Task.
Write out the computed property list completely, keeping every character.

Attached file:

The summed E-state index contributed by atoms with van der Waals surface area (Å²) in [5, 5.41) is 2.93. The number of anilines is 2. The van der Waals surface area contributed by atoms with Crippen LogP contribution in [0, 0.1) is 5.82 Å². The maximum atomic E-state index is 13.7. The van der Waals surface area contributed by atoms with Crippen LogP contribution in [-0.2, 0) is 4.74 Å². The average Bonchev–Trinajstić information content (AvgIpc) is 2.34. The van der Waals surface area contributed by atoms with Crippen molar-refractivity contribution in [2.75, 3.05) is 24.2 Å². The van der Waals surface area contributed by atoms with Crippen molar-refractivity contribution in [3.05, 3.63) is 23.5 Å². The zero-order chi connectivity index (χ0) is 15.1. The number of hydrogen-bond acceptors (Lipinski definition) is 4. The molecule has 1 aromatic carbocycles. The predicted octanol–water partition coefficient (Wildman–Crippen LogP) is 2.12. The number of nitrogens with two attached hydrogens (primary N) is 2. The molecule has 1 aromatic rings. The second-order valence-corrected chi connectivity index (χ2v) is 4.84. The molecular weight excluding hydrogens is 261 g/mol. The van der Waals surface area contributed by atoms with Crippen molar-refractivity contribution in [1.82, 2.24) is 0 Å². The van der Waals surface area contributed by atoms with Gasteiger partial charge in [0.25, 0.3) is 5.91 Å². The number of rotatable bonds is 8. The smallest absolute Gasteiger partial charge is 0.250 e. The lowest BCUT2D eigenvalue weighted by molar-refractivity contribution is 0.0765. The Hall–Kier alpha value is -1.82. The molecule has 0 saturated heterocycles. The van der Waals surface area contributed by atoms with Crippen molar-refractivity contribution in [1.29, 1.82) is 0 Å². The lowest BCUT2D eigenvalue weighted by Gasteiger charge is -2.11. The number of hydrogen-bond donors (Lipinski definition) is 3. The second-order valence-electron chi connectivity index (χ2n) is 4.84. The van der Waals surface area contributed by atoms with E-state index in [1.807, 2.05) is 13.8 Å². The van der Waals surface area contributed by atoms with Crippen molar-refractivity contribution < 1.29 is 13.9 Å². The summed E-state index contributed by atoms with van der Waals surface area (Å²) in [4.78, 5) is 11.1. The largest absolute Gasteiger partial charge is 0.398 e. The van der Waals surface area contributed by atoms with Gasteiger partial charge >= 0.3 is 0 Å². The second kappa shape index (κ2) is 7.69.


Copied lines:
The summed E-state index contributed by atoms with van der Waals surface area (Å²) in [5, 5.41) is 2.93. The number of anilines is 2. The van der Waals surface area contributed by atoms with Crippen LogP contribution in [0, 0.1) is 5.82 Å². The maximum atomic E-state index is 13.7. The van der Waals surface area contributed by atoms with Crippen LogP contribution in [-0.2, 0) is 4.74 Å². The average Bonchev–Trinajstić information content (AvgIpc) is 2.34. The van der Waals surface area contributed by atoms with Crippen molar-refractivity contribution in [2.75, 3.05) is 24.2 Å². The van der Waals surface area contributed by atoms with Crippen molar-refractivity contribution in [3.05, 3.63) is 23.5 Å². The zero-order chi connectivity index (χ0) is 15.1. The number of hydrogen-bond acceptors (Lipinski definition) is 4. The molecule has 1 aromatic carbocycles. The predicted octanol–water partition coefficient (Wildman–Crippen LogP) is 2.12. The number of nitrogens with two attached hydrogens (primary N) is 2. The molecule has 1 aromatic rings. The second-order valence-corrected chi connectivity index (χ2v) is 4.84. The molecular weight excluding hydrogens is 261 g/mol. The van der Waals surface area contributed by atoms with Crippen molar-refractivity contribution in [1.82, 2.24) is 0 Å². The van der Waals surface area contributed by atoms with Gasteiger partial charge in [0.25, 0.3) is 5.91 Å². The number of rotatable bonds is 8. The smallest absolute Gasteiger partial charge is 0.250 e. The lowest BCUT2D eigenvalue weighted by molar-refractivity contribution is 0.0765. The Hall–Kier alpha value is -1.82. The molecule has 0 saturated heterocycles. The van der Waals surface area contributed by atoms with Crippen molar-refractivity contribution in [1.29, 1.82) is 0 Å². The lowest BCUT2D eigenvalue weighted by Gasteiger charge is -2.11. The number of hydrogen-bond donors (Lipinski definition) is 3. The second-order valence-electron chi connectivity index (χ2n) is 4.84. The van der Waals surface area contributed by atoms with E-state index in [1.807, 2.05) is 13.8 Å². The van der Waals surface area contributed by atoms with Crippen molar-refractivity contribution < 1.29 is 13.9 Å². The summed E-state index contributed by atoms with van der Waals surface area (Å²) in [4.78, 5) is 11.1. The largest absolute Gasteiger partial charge is 0.398 e. The van der Waals surface area contributed by atoms with Gasteiger partial charge >= 0.3 is 0 Å². The second kappa shape index (κ2) is 7.69.